In announcing his candidacy he asserted: “We need to stop the aggression of Russia into sovereign nations.” Why “we”? Why not Europe? With a GDP and population bigger than those of America and much larger than those of Russia, the Europeans should handle their own security. America should not bail them out.
Worse, Walker blames all of this—“redrawing the map of Europe with loaded guns” and “dismembering Ukraine, trying to destroy NATO, and threatening to use nuclear weapons”—on President Obama having tried “to appease Vladimir Putin with a ‘reset’ button.” Indeed, said Walker, Putin is “in the Crimean Peninsula right now” because he only found “mush” instead of steel from the U.S. Yet not everything is a threat to America. Russia’s actions in Ukraine are about Ukraine, a border state viewed as vital by Moscow. Putin perceived as threatening the expansion of NATO up to Russia’s borders, Europe’s push for a dominant economic role in Kiev, and allied support for a street revolution overthrowing an egregiously corrupt but nevertheless democratically elected president friendly to Russia. Flip the situation around and imagine Russia acting in Mexico as the West did in Ukraine. A President Walker would not be pleased.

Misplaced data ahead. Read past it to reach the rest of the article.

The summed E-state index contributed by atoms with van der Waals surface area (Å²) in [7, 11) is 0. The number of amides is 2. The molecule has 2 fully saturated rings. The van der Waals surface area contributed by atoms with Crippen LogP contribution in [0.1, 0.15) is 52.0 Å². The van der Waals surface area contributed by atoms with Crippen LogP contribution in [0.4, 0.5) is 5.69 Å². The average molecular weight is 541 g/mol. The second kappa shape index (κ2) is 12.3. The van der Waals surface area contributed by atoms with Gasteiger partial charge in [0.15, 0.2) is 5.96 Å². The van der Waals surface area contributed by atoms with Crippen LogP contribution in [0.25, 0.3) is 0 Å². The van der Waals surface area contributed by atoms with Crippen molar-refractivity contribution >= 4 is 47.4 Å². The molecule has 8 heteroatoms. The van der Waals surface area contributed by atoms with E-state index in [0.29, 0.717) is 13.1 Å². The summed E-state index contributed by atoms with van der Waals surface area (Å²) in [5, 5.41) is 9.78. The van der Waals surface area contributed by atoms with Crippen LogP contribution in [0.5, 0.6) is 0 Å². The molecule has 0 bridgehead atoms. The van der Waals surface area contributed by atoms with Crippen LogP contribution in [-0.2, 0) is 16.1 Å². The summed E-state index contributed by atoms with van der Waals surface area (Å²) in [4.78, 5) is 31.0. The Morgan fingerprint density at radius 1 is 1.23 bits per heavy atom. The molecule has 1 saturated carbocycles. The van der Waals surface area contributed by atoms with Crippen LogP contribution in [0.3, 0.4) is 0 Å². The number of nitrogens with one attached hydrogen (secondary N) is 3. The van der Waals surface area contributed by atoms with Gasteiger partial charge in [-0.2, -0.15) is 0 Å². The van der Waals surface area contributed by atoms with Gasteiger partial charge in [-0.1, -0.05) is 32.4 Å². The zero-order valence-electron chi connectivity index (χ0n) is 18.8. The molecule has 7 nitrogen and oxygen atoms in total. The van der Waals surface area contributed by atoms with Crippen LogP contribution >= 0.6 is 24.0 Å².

Nor was there any way for Washington to stop Putin short of war. And no American president, at least no sane one, would consider war to prevent Russia from retaking Crimea a half century after it was transferred within the Soviet Union from Russia to Ukraine. Moscow views the issue as vital. It is barely a marginal interest, if that, to the U.S.
Walker’s departure from the presidential race is particularly ironic coming on the eve of the state visit by Chinese President Xi Jinping, which Walker said should be cancelled. He said: “we need to stop China’s cyber attacks, stop their territorial expansion into international waters and speak out about their abysmal human rights record.” Cyber attacks do require some U.S. response, though Washington is thought to have engaged in its own cyber assaults against adversaries. And the U.S. does criticize Beijing on human rights, far more than other appalling U.S. allies, such as Saudi Arabia.